Changepoint Methods in Climatology

Changepoints are discontinuity times (abrupt changes) in a time-ordered sequence of data. In climate settings, changepoints often occur when measuring stations are relocated or gauges are changed. Moving a climate station even 100 yards, for example, can shift temperatures by several degrees, especially if the solar exposure of the new location differs. In the United States, first-order climate stations average roughly six relocations or gauge changes per century. In many instances, these change times are not known to users analyzing the records. Changepoint times can also be triggered by natural causes when weather patterns shift.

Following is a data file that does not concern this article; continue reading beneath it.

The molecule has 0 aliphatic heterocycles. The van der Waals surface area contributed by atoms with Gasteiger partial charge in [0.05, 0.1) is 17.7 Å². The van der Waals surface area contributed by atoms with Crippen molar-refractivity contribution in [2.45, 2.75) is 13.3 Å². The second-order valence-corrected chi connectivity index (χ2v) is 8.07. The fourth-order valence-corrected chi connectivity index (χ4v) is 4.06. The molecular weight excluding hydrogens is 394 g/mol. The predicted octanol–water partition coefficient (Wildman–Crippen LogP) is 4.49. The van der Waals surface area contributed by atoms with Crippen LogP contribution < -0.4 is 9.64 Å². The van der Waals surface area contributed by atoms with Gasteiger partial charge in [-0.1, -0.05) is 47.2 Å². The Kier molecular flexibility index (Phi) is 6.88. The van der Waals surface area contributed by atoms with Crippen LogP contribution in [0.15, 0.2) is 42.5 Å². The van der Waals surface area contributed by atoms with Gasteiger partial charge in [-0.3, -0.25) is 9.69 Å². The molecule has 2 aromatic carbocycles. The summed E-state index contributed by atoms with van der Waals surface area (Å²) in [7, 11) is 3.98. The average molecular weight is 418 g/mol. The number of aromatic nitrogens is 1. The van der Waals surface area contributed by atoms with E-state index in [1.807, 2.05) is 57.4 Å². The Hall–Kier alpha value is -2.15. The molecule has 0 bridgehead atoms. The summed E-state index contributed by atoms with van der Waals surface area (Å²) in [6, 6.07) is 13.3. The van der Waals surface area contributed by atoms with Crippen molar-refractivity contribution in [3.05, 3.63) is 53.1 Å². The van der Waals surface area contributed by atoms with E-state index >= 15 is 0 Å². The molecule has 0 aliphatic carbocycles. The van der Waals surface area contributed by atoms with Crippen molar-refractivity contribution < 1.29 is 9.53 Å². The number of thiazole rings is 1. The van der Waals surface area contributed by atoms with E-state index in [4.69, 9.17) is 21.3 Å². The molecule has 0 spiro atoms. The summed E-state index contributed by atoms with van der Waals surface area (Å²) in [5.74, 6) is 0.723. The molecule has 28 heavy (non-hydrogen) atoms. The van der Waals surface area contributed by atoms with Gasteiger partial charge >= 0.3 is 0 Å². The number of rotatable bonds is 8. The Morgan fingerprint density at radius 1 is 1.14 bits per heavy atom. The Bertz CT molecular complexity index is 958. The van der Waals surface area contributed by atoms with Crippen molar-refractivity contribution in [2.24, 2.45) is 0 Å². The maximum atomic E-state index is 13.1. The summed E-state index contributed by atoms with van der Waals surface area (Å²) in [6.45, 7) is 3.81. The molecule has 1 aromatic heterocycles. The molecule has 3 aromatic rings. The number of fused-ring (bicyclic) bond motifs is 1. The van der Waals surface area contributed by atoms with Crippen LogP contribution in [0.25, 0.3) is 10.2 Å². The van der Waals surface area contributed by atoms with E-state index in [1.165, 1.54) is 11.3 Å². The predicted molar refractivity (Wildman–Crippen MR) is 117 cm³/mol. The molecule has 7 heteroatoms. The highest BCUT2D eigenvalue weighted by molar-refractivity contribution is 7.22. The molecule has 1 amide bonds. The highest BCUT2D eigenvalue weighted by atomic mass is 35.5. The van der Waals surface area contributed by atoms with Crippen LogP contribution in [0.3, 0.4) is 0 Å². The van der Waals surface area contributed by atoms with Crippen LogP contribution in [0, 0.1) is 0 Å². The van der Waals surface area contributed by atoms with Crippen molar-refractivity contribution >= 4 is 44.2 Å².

A single changepoint for a random sequence {Xt}Nt = 1 of length N is an unknown time τ∈[{2,3,…,N} (time 1 is not allowed to be a changepoint) where Xt for t ≤ τ has a particular marginal distribution, and this distribution changes after t > τ. There are many ways in which the marginal distribution can change. Perhaps the simplest way allows series means to shift at the changepoint time, but keeps the same distribution type before and after the changepoint. While the mean shift case is the focus here, researchers have also studied shifts in process variabilities (volatilities) in finance and in autocovariances in speech recognition.

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